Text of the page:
The health data tells us that is a high birth rate of Maori babies born each year and these numbers are expected to grow. Maori women have a birthing rate of three live births to every woman, which is higher than the national average of two births per woman.

But what you and I know is that there is also a rapidly increasing demand by Maori women for the care of a Maori midwife to support them in the birthing process.

Today there are so many options surrounding the birthing process. You can give birth at home, or in water; you can choose who will be part of the birthing process, and identify roles for whanau; you can choose to have karakia, karanga; you can also determine how the whenua or placenta will be cared for once the baby is born.
These choices are wonderful – and honour the significance of the passage from te whare tangata to Te Ao Marama, the world of light.

But it is of grave concern to us all, that the identified shortage of a Maori midwifery workforce will have serious impacts on the aspirations Nga Maia seeks, and indeed whanau want as well.

It is vital that we ensure a healthy and sustainable workforce to support you into the future. We need to have midwives and lead maternity carers who understand the needs of our mothers and our whanau in the holistic sense of the word – who are culturally competent; who can truly support our mothers and our pepi.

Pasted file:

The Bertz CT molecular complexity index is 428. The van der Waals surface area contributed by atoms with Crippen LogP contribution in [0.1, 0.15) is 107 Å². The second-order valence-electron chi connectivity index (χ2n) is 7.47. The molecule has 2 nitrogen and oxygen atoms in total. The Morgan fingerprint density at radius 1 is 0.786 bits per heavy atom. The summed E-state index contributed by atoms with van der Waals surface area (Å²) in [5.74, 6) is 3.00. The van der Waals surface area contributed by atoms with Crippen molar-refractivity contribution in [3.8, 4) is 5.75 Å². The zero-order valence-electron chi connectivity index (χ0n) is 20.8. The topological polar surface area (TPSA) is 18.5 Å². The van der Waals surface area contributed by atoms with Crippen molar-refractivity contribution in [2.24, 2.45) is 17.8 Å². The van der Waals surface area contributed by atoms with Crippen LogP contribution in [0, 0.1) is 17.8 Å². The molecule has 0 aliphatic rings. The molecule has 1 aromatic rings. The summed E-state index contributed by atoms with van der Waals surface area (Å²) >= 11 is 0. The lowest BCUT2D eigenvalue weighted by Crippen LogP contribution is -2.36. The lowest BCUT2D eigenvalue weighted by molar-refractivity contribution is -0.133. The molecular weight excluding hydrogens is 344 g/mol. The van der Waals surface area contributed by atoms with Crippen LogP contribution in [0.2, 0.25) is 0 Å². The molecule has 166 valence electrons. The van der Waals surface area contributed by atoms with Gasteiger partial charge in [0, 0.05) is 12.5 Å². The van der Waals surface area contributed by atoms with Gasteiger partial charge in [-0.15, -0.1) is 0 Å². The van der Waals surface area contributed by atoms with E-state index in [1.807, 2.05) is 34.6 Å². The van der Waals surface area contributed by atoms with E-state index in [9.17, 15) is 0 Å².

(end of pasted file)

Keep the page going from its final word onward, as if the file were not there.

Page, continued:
I want to acknowledge the important work that midwives are doing, especially the work of our Maori midwives who have led the charge in opening this doorway and allowing our whanau to take control of a birthing process that reflects their needs

As you know, Whanau Ora is built around the notion that we as whanau have collective strength, and can determine the future we seek for ourselves.

The work that you do, and the charge that you are leading is all about Whanau Ora in practice. You will no doubt be aware that when you are in the position of making change you have a responsibility to ensure that you bring others with you on your journey.

You will no doubt take on the role of educator, of advocate, of support person and of mentor. This too is valuable work. Whether in your daily role as a midwife, or in your own whanau settings at home, it is this role that will embed the change that we need for our future generations of whanau.

It is a big job ahead of you all, but when I look around this whare and see the quality of midwives, lactation consultants, Maori providers, kaumatua and kuia, and most of all our precious mokopuna – I have every confidence that the future is in the greatest of hands.